Notebook: Defense does right by Frazier

The Vikings defense took an explosive Cowboys offense and limited their ability to make big plays. That should help Leslie Frazier's standing as teams around the league search for new head coaches.

Leslie Frazier improved his cache as a man who knows how to build a defensive game plan, meaning Vikings fans could be seeing the last stages of Frazier as the team's defensive coordinator.

Frazier interviewed for head-coaching jobs with the Buffalo Bills and Seattle Seahawks during the Vikings postseason bye week, and Buffalo's job remains open. With his Vikings defense holding a previously potent Cowboys defense to three points, their lowest output since 2003, Frazier's ticket to becoming an NFL head coach may have been punched.

Of course, in typical team-first Vikings style, he wasn't talking about that aspect of the win after Sunday's 34-3 showing.

"The only thing I'm really focused on right now is the NFC Championship Game," Frazier said after the game. "Enjoy this for a little bit and then on Monday we've got to get ready for that NFC Championship Game."

What Frazier did last week was coach up a defense that came in well-prepared for Dallas on Sunday.

Last week, Brad Childress talked about the explosiveness of the Cowboys offense, calling them as explosive a team as there is in the playoffs. But Frazier's defense effectively shut down Tony Romo and company. They didn't have a play go over 20 yards until the fourth quarter and only allowed three plays to go more than 15 yards throughout the course of the game, with the longest of those being a 22-yard pass to Jason Witten in the final period.

"That's a credit to Leslie Frazier and the whole defensive coaching staff," cornerback Benny Sapp said. "They came in this week and were real tough on us. They knew Dallas was a big-play team. We wanted to erase that off the field (Sunday), and that's what we did."

The Vikings limited the Cowboys to 3.8 yards per play and kept them under 100 yards rushing. It started with the defensive line, whether it was in rushing the passer or stopping the rush.

The Vikings had 11 tackles-for-loss and six sacks. Ray Edwards took advantage of his one-on-one matchups and registered three sacks and four tackles-for-loss, leading the Vikings in both categories.

"That's how we're built. Our defensive line carries our defense, whether it be run or pass, but particularly defending the pass," Frazier said. "But we led the league in sacks for a reason. We've got some guys that can really get after the quarterback and they did it (against Dallas)."

Pat Williams, the motivational leader of the Vikings run defense, continued to play the no-respect card that has worked so well for them.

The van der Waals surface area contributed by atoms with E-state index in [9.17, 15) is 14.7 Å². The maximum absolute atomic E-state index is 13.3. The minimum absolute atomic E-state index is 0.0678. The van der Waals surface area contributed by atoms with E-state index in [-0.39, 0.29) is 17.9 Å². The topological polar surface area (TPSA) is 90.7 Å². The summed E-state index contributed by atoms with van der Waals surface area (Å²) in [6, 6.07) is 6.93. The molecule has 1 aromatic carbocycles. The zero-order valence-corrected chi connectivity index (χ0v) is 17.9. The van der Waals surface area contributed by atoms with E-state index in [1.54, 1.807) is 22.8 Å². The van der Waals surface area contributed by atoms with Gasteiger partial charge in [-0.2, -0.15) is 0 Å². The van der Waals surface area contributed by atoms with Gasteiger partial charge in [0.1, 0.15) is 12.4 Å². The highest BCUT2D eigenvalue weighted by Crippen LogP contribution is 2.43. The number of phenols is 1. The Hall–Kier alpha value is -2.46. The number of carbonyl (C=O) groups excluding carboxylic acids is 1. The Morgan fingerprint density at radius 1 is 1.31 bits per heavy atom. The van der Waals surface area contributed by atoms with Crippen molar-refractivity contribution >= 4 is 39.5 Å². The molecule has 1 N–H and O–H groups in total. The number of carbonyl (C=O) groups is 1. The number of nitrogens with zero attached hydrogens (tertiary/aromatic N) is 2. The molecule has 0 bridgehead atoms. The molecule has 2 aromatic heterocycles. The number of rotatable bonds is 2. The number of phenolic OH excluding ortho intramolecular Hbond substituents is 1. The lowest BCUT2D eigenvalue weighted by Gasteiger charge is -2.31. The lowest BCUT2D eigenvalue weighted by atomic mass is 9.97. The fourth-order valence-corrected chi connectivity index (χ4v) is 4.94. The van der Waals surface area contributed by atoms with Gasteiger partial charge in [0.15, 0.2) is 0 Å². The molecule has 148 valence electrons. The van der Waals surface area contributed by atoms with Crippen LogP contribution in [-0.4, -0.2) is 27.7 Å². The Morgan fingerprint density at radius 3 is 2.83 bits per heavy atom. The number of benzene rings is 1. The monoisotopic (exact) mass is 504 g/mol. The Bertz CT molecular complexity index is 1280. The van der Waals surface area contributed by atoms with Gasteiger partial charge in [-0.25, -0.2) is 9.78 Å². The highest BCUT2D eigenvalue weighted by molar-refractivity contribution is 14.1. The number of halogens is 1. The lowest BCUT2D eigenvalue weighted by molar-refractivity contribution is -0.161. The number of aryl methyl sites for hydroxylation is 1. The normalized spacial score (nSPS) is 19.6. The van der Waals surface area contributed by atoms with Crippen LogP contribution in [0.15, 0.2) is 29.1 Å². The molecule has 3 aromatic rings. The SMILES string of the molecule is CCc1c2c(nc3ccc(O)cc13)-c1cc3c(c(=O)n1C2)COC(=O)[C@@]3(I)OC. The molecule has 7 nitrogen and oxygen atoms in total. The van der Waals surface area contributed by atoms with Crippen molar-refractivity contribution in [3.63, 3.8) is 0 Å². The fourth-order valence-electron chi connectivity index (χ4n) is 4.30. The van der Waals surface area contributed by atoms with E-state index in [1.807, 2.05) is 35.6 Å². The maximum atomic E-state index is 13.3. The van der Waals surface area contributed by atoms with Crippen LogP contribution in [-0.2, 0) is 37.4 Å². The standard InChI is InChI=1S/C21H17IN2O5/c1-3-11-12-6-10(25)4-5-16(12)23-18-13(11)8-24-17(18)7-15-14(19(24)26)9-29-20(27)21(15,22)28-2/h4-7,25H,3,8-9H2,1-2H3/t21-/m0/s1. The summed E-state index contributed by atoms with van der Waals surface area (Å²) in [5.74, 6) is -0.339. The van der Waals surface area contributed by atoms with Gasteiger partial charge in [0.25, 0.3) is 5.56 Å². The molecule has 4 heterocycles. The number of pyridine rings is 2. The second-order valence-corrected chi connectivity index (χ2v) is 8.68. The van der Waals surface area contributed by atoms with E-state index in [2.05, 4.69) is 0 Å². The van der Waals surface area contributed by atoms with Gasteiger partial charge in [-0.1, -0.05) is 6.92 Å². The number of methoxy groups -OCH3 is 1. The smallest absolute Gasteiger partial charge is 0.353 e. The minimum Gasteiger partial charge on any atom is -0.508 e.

"I always tell everyone we have the best defensive line in league, but they didn't want to listen. They just pumped the Dallas D-line up," Williams said.

Not anymore. Even Romo acknowledged the pressure.

"I think it was quite obvious that they did a great job applying pressure," he said. "I give them credit. They did a good job (Sunday). They played hard and they did some good things."


Safety Tyrell Johnson had been seeing his playing time decrease as rookie Jamarca Sanford got accustomed to the defense. In the season finale, Johnson made the start but the two safeties essentially split time.

That was the plan again on Sunday, but Johnson played more aggressively and therefore Sanford didn't see the field on defense.

"(Johnson) had a rhythm going in there and Jamarca was doing a good job on special teams. We didn't fool with it," Childress said.


Brett Favre's arrows weren't finding his usual third-down target. Rookie receiver Percy Harvin, who finished the season among the leaders in third-down receptions in the NFL, was targeted four times in the passing game but only caught one pass for one yard.

The Vikings ended up motioning Harvin into the backfield more often and he finished with three rushes for 23 yards.

"We are just playing to the player's skill set. Any time you can do something a little bit different that they haven't maybe seen," Childress said. "Possibly the defense is a little more tentative. It's also just being in attack mode. We practiced those plays, you use those plays. Like we've said before, you can displace him in a lot of places. He has the ability to be able to do that. I don't know if it's the most or not but we put him in a few different spots."


Brett Favre was the feature of two videos that surfaced Sunday. The first was a Fox Sports video that showed him the locker room after the game rallying the players around him for a version of "Pants on the Ground," a song that surfaced on last week's American Idol and has become a pop culture phenomenon. The video can be seen on YouTube right here.

The second video is an ESPN feature with Vikings players spoofing Favre as a pitch man for Wranglers jeans. That video is right here.


Sidney Rice said the time off that Childress granted during the Vikings' bye week helped.

"A lot of people were talking how bad of a decision it was for Coach to give us those days off, but it really helped. It helps out a great bit when you can sit back and relax and be able to be off your feet," Rice said.

Tim Yotter is the publisher of Viking Update. Follow Viking Update on Twitter and discuss this story on our subscriber message board.

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